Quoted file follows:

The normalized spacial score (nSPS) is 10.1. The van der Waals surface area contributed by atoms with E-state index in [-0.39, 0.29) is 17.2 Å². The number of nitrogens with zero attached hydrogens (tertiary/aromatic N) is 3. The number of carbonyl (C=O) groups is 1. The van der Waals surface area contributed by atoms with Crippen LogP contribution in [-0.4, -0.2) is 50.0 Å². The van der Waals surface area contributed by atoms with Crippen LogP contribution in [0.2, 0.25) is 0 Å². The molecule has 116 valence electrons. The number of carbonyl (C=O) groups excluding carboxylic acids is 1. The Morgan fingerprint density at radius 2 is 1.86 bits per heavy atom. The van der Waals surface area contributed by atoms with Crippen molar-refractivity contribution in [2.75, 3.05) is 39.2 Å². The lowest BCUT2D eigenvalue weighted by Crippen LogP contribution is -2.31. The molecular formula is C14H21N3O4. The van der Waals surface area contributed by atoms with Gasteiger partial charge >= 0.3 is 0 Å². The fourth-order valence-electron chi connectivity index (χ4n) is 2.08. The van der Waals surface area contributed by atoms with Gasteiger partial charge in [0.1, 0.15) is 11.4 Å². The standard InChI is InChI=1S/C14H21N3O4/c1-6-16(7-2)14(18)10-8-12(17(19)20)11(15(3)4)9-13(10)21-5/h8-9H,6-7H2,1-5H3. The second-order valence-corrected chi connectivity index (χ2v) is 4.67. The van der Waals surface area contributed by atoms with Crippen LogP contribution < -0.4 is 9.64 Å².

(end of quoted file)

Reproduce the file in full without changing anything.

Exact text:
The normalized spacial score (nSPS) is 10.1. The van der Waals surface area contributed by atoms with E-state index in [-0.39, 0.29) is 17.2 Å². The number of nitrogens with zero attached hydrogens (tertiary/aromatic N) is 3. The number of carbonyl (C=O) groups is 1. The van der Waals surface area contributed by atoms with Crippen LogP contribution in [-0.4, -0.2) is 50.0 Å². The van der Waals surface area contributed by atoms with Crippen LogP contribution in [0.2, 0.25) is 0 Å². The molecule has 116 valence electrons. The number of carbonyl (C=O) groups excluding carboxylic acids is 1. The Morgan fingerprint density at radius 2 is 1.86 bits per heavy atom. The van der Waals surface area contributed by atoms with Crippen molar-refractivity contribution in [2.75, 3.05) is 39.2 Å². The lowest BCUT2D eigenvalue weighted by Crippen LogP contribution is -2.31. The molecular formula is C14H21N3O4. The van der Waals surface area contributed by atoms with Gasteiger partial charge >= 0.3 is 0 Å². The fourth-order valence-electron chi connectivity index (χ4n) is 2.08. The van der Waals surface area contributed by atoms with Gasteiger partial charge in [0.1, 0.15) is 11.4 Å². The standard InChI is InChI=1S/C14H21N3O4/c1-6-16(7-2)14(18)10-8-12(17(19)20)11(15(3)4)9-13(10)21-5/h8-9H,6-7H2,1-5H3. The second-order valence-corrected chi connectivity index (χ2v) is 4.67. The van der Waals surface area contributed by atoms with Crippen LogP contribution < -0.4 is 9.64 Å².